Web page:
The images surrounding the tablet have evidently not previously been fully described in literature. To the left are two radio towers of Little America, to the right is the Bear of Oakland under full sail, and above what has been described as a "Ford Tri-Motor airplane" (without any landing skis); if true, this is the Floyd Bennett, salvaged from Byrd's first expedition. Finally, below the tablet is a team of four dogs pulling a man on a sled, with ice formations in the background.
Dr. Lindsey clearly remembered the October day in 1937 when he received his medal — but he held a more important memory of an intangible reward for service in the frozen south:
When the enclosed 1937 photo was taken by a Navy photographer (otherwise now unknown), the C[ongressional] medal had been pinned upon Wm. Haines, Byrd Antarctic Expedition II meteorologist, in the private office of Navy Dept. Secretary Claude Swanson, a famed statesman of that time (seated, because too feeble to stand). [Swanson wrote the 9 1/2-page introduction to Byrd's Discovery: The Story of The Second Byrd Antarctic Expedition] He is only pretending to pin the medal on his friend Byrd (left, with famous Admiral Leahy behind his head), and even that was an ordeal. Everyone looks so grim & unhappy because we, especially Byrd his great friend, were affected by Swanson's condition. I am the only young man shown in this photo...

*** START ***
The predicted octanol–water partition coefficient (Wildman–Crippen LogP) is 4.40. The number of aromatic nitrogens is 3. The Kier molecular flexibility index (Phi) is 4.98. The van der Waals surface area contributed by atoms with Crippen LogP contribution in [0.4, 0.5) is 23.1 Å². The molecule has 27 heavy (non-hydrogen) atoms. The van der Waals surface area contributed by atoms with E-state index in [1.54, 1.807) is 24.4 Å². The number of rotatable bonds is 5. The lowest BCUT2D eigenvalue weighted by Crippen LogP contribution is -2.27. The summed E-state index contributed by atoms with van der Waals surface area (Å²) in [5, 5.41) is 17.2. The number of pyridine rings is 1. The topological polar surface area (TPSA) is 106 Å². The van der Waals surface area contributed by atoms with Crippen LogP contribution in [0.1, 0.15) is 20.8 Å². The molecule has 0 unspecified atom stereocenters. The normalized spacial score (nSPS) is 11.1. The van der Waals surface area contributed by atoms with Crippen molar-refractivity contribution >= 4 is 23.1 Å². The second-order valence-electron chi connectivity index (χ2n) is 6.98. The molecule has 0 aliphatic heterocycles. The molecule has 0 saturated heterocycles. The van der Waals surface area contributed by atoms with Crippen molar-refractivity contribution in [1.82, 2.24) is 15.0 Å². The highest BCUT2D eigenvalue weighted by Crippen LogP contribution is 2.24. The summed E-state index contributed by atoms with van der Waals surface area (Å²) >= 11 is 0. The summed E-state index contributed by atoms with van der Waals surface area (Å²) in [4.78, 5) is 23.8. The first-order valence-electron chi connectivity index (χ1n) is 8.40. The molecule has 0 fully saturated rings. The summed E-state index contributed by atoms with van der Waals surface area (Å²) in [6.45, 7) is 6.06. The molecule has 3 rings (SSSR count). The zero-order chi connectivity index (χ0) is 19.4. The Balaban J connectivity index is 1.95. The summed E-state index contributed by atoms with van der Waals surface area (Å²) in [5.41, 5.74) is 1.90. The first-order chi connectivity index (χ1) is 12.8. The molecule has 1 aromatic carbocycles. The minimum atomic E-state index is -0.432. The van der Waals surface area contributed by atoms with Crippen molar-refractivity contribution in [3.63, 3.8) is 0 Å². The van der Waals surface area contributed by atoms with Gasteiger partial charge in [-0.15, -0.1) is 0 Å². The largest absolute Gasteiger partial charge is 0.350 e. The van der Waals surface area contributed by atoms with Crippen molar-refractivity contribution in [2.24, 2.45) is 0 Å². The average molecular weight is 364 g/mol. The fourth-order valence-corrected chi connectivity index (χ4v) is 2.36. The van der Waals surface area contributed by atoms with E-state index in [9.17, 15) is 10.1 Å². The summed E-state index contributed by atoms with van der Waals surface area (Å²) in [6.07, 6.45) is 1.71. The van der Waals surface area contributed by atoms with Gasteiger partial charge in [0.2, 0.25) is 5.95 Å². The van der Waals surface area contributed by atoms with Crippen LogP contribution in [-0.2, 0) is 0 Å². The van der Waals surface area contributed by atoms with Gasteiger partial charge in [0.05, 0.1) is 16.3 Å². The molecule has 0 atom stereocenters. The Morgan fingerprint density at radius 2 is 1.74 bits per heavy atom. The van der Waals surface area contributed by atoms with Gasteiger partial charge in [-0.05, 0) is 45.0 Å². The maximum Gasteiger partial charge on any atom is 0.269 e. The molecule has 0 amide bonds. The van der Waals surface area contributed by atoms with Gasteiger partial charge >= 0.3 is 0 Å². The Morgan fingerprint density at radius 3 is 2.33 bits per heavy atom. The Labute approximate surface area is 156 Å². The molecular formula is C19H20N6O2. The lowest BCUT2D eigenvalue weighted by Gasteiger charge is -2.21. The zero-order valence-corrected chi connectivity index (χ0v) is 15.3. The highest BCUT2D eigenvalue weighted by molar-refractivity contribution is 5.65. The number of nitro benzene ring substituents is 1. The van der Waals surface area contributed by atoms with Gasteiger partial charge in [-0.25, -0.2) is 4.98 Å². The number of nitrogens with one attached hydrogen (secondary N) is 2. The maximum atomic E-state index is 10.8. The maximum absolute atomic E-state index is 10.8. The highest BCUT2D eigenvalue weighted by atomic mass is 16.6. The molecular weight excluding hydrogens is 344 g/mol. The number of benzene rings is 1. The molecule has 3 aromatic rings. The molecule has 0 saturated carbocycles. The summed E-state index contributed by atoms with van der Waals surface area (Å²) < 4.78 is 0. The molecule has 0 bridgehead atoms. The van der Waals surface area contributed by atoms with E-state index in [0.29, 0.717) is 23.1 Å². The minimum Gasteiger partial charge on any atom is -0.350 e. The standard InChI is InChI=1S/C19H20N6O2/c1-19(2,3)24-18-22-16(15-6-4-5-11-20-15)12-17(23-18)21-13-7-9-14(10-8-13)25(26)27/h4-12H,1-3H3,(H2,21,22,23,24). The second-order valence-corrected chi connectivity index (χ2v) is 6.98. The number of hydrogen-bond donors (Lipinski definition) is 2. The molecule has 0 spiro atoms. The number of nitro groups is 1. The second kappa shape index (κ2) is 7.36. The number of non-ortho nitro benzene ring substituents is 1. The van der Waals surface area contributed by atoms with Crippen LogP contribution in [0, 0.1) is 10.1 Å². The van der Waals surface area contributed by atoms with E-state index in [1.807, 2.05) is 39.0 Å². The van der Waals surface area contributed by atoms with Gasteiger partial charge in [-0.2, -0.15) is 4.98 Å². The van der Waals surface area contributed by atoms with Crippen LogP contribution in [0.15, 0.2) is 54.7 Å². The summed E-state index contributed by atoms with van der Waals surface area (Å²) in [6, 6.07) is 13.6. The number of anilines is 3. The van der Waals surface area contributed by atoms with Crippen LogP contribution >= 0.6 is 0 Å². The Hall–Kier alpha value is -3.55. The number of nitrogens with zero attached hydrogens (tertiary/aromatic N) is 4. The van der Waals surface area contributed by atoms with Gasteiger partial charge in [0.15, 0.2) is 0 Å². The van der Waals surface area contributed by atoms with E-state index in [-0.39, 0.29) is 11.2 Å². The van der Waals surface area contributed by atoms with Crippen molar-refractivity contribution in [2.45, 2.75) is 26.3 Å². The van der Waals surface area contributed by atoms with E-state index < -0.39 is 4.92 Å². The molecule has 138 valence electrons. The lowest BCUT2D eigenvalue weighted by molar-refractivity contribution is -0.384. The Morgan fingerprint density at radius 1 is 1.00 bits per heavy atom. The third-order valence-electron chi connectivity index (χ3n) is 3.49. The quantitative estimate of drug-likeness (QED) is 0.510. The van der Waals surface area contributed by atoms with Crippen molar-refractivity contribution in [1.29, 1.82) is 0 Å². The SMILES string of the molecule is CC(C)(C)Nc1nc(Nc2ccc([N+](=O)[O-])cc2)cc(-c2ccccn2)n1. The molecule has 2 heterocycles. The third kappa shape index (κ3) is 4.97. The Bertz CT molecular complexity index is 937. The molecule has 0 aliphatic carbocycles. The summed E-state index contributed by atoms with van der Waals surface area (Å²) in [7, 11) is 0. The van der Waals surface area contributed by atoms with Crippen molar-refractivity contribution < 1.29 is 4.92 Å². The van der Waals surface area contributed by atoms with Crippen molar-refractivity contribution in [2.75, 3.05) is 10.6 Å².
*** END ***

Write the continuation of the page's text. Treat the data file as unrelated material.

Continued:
The expedition ended with President F.D. Roosevelt meeting The Bear May 10, 1935 on arrival, waiting on the dock at Washington Navy Yard. I did, & still do, appreciate that handshake & conversation more than the Congressional medal. There were 56 men on the Ice Party, and the scientific staff of 10, the flyers, a few military officers (perhaps a third of the personnel of 56, received the medal by mail, late in 1937). Haines & I were living there in D.C.